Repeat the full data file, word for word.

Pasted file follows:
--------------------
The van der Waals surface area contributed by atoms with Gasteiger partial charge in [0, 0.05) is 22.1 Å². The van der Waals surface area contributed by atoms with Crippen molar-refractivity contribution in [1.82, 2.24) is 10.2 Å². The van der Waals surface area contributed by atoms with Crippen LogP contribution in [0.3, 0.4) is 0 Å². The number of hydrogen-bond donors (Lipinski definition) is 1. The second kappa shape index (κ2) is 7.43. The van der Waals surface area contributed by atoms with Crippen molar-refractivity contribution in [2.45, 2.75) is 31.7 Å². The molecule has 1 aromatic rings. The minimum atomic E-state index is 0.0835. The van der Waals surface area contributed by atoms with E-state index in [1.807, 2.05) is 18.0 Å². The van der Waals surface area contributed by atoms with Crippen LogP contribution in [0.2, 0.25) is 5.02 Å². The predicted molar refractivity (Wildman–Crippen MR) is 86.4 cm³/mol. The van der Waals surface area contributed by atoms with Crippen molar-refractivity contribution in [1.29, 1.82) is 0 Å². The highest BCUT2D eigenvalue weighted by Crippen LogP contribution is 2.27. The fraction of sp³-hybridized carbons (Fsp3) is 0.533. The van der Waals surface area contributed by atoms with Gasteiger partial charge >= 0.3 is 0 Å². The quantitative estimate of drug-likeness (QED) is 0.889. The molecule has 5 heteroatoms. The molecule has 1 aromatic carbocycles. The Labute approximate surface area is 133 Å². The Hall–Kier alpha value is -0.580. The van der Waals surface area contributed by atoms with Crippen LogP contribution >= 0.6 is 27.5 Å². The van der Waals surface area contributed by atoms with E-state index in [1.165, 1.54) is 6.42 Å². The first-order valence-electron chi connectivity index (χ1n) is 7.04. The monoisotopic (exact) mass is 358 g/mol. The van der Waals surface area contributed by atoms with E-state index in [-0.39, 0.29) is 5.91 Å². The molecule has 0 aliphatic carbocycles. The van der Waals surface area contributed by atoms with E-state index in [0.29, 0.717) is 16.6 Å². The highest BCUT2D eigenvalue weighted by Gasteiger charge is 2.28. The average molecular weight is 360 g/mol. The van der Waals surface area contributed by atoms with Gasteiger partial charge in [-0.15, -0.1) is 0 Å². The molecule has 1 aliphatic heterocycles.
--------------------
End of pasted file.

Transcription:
The van der Waals surface area contributed by atoms with Gasteiger partial charge in [0, 0.05) is 22.1 Å². The van der Waals surface area contributed by atoms with Crippen molar-refractivity contribution in [1.82, 2.24) is 10.2 Å². The van der Waals surface area contributed by atoms with Crippen LogP contribution in [0.3, 0.4) is 0 Å². The number of hydrogen-bond donors (Lipinski definition) is 1. The second kappa shape index (κ2) is 7.43. The van der Waals surface area contributed by atoms with Crippen molar-refractivity contribution in [2.45, 2.75) is 31.7 Å². The molecule has 1 aromatic rings. The minimum atomic E-state index is 0.0835. The van der Waals surface area contributed by atoms with E-state index in [1.807, 2.05) is 18.0 Å². The van der Waals surface area contributed by atoms with Crippen LogP contribution in [0.2, 0.25) is 5.02 Å². The predicted molar refractivity (Wildman–Crippen MR) is 86.4 cm³/mol. The van der Waals surface area contributed by atoms with Crippen molar-refractivity contribution in [1.29, 1.82) is 0 Å². The highest BCUT2D eigenvalue weighted by Crippen LogP contribution is 2.27. The fraction of sp³-hybridized carbons (Fsp3) is 0.533. The van der Waals surface area contributed by atoms with Gasteiger partial charge >= 0.3 is 0 Å². The quantitative estimate of drug-likeness (QED) is 0.889. The molecule has 5 heteroatoms. The molecule has 1 aromatic carbocycles. The Labute approximate surface area is 133 Å². The Hall–Kier alpha value is -0.580. The van der Waals surface area contributed by atoms with Crippen LogP contribution >= 0.6 is 27.5 Å². The van der Waals surface area contributed by atoms with E-state index in [1.165, 1.54) is 6.42 Å². The first-order valence-electron chi connectivity index (χ1n) is 7.04. The monoisotopic (exact) mass is 358 g/mol. The van der Waals surface area contributed by atoms with E-state index in [-0.39, 0.29) is 5.91 Å². The molecule has 0 aliphatic carbocycles. The van der Waals surface area contributed by atoms with E-state index in [0.29, 0.717) is 16.6 Å². The highest BCUT2D eigenvalue weighted by Gasteiger charge is 2.28. The average molecular weight is 360 g/mol. The van der Waals surface area contributed by atoms with Gasteiger partial charge in [-0.15, -0.1) is 0 Å². The molecule has 1 aliphatic heterocycles.